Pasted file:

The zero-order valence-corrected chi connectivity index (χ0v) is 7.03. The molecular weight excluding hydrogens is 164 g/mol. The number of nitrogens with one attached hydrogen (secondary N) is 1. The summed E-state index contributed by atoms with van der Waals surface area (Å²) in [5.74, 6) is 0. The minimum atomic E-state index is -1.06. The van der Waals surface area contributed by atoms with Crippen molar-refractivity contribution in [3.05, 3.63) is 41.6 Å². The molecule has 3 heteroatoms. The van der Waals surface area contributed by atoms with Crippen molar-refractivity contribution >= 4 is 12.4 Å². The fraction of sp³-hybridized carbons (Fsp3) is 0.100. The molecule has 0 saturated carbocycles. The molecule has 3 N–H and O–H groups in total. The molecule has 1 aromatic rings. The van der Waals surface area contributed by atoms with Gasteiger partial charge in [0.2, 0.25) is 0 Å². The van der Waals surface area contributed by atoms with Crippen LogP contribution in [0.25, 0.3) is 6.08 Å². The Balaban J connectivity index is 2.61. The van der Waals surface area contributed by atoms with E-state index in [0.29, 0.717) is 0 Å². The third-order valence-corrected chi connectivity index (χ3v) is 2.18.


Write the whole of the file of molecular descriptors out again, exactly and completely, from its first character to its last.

The zero-order valence-corrected chi connectivity index (χ0v) is 7.03. The molecular weight excluding hydrogens is 164 g/mol. The number of nitrogens with one attached hydrogen (secondary N) is 1. The summed E-state index contributed by atoms with van der Waals surface area (Å²) in [5.74, 6) is 0. The minimum atomic E-state index is -1.06. The van der Waals surface area contributed by atoms with Crippen molar-refractivity contribution in [3.05, 3.63) is 41.6 Å². The molecule has 3 heteroatoms. The van der Waals surface area contributed by atoms with Crippen molar-refractivity contribution >= 4 is 12.4 Å². The fraction of sp³-hybridized carbons (Fsp3) is 0.100. The molecule has 0 saturated carbocycles. The molecule has 3 N–H and O–H groups in total. The molecule has 1 aromatic rings. The van der Waals surface area contributed by atoms with Gasteiger partial charge in [0.2, 0.25) is 0 Å². The van der Waals surface area contributed by atoms with Crippen LogP contribution in [0.25, 0.3) is 6.08 Å². The Balaban J connectivity index is 2.61. The van der Waals surface area contributed by atoms with E-state index in [0.29, 0.717) is 0 Å². The third-order valence-corrected chi connectivity index (χ3v) is 2.18.